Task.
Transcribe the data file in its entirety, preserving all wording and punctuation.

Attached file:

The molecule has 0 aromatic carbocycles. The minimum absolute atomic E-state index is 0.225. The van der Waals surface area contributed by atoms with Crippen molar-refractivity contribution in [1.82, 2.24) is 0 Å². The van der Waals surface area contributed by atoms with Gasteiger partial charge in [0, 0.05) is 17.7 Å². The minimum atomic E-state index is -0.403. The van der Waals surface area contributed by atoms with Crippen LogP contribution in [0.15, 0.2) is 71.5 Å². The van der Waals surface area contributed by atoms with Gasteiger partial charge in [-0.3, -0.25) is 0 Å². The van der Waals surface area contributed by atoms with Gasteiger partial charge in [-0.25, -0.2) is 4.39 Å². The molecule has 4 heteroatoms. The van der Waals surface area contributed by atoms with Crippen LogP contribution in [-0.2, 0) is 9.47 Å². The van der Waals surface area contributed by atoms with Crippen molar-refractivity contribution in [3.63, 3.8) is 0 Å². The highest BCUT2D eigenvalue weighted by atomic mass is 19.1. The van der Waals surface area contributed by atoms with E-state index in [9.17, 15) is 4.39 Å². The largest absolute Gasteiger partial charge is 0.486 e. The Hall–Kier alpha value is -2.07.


The molecule has 0 aromatic carbocycles. The minimum absolute atomic E-state index is 0.225. The van der Waals surface area contributed by atoms with Crippen molar-refractivity contribution in [1.82, 2.24) is 0 Å². The van der Waals surface area contributed by atoms with Gasteiger partial charge in [0, 0.05) is 17.7 Å². The minimum atomic E-state index is -0.403. The van der Waals surface area contributed by atoms with Crippen LogP contribution in [0.15, 0.2) is 71.5 Å². The van der Waals surface area contributed by atoms with Gasteiger partial charge in [-0.3, -0.25) is 0 Å². The van der Waals surface area contributed by atoms with Gasteiger partial charge in [-0.25, -0.2) is 4.39 Å². The molecule has 4 heteroatoms. The van der Waals surface area contributed by atoms with Crippen LogP contribution in [-0.2, 0) is 9.47 Å². The van der Waals surface area contributed by atoms with Crippen molar-refractivity contribution in [3.63, 3.8) is 0 Å². The highest BCUT2D eigenvalue weighted by atomic mass is 19.1. The van der Waals surface area contributed by atoms with E-state index in [9.17, 15) is 4.39 Å². The largest absolute Gasteiger partial charge is 0.486 e. The Hall–Kier alpha value is -2.07.